BUSINESS and labour are in the dark over the distribution of a ZW$18 billion (US$219,5 million) stimulus package announced by government three months ago to ameliorate the impact of the Covid-19 pandemic, amid concerns about the impact of inflation as well as revelations that the initiative had not reached struggling industries.
The stimulus package, which was announced by President Emmerson Mnangagwa on May 1, is meant to assist all productive sectors by ensuring they revive operations and maintain jobs. It was designed to mitigate the effects of the Covid-19 pandemic, which has resulted in hundreds of thousands of fatalities globally, while also helping business following losses from the resultant national lockdown which was imposed by government on March 30.
The ZW$18 billion stimulus package consists of agriculture support (ZW$6,08 billion), Working Capital Fund (ZW$3,02 billion), Mining Sector Fund (ZW$1 billion), SME Support Fund (ZW$500 million), Arts Sector Fund (ZW$20 million), Liquidity Release from Statutory Reserves (ZW$2 billion), Health Sector Support Fund (ZW$1 billion), Broad Relief Measures (ZW$1,5 billion) and Food Grant (ZW$2,40 billion).
Zimbabwe Congress of Trade Unions secretary-general Japhet Moyo said labour and business demanded at their last tripartite negotiating forum meeting to know from government the details of how the bailout package had been distributed and to whom.
“During the TNF, we discussed the containment measures of Covid-19 besides testing and World Health Organisation guidelines. Business and labour wanted to find out who had benefited from the stimulus package; whether it was through the banks, the Reserve Bank of Zimbabwe or another channel,” Moyo said.
“Our fear is that the money will end up with someone who does not even have a company just as what happened during the farm mechanisation programme where individuals without farms got farming implements. We as labour want that money to go to companies so that it saves jobs.”
He said they are still awaiting a comprehensive response from government as to how the funds have been disbursed.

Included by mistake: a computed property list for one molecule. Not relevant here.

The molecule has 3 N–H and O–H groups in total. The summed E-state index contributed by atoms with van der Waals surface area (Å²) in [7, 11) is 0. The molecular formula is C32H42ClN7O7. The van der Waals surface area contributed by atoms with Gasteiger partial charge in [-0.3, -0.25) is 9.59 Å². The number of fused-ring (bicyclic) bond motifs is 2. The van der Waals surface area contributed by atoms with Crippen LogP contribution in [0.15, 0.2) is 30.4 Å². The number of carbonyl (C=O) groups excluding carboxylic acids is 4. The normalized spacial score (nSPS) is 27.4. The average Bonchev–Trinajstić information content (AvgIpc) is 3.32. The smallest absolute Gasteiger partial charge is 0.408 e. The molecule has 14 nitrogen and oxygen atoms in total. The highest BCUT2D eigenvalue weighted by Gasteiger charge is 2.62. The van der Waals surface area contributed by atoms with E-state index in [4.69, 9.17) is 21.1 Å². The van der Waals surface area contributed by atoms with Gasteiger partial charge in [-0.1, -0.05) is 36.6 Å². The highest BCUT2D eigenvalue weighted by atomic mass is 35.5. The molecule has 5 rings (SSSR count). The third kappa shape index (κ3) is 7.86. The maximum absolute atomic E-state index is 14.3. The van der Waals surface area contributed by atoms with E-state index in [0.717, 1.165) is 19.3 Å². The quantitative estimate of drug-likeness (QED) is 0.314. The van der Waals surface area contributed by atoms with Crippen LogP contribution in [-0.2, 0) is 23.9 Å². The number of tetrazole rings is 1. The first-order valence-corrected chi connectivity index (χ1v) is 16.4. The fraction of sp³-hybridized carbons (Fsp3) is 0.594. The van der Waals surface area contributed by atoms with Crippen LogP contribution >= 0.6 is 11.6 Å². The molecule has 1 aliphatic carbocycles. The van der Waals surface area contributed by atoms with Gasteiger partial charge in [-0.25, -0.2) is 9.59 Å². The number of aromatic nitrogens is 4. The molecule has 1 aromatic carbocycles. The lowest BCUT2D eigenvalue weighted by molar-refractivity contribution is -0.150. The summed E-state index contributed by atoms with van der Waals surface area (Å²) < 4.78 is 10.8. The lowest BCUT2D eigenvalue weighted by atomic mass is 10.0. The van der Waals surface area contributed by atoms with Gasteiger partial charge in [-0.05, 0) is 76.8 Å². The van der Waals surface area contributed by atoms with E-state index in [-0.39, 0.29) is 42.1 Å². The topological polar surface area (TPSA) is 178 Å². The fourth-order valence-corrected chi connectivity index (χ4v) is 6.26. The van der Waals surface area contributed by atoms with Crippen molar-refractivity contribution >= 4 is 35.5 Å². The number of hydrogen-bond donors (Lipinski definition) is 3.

Moyo said there is need for the timeous distribution of the stimulus package given the depreciation of the local unit as a result of runaway inflation, which has since surpassed the 700% mark.
“Inflation might dampen the effectiveness of the stimulus package. If there is a delay in the distribution of the money under the package, it will be of little value as it would have been decimated by inflation,” Moyo warned.
Zimbabwe National Chamber of Commerce chief executive Chris Mugaga said none of its members have benefited from the stimulus package.
“We have received nothing. Nothing at all! I don’t even know if the sum exists,” Mugaga said.
Employers Confederation of Zimbabwe president Israel Murefu said they are still consulting among their members to establish who benefited from the stimulus package.
“I do not know of anyone who has received the stimulus package. We have asked our office to do some research and check with the Bankers Association of Zimbabwe and Confederation of Zimbabwe Industries (CZI) to find out if anyone has benefited,” Murefu said.
He said part of the package is in the form of guarantees which would not help distressed companies much as they desperately need liquidity to keep them afloat.
CZI president Henry Ruzvidzo said industry has met Finance minister Mthuli Ncube over the stimulus package.
“There are some who say they have received it but it is not a lot of companies who have accessed it. We have raised the issue with the minister. There are challenges on the government side,” Ruzvidzo said.
He said government needs to strike a balance of giving funding to distressed companies and avoiding a situation whereby it would worsen inflationary pressures.
“We are not happy, but one has to understand the constraints government is working under,” Ruzvidzo said.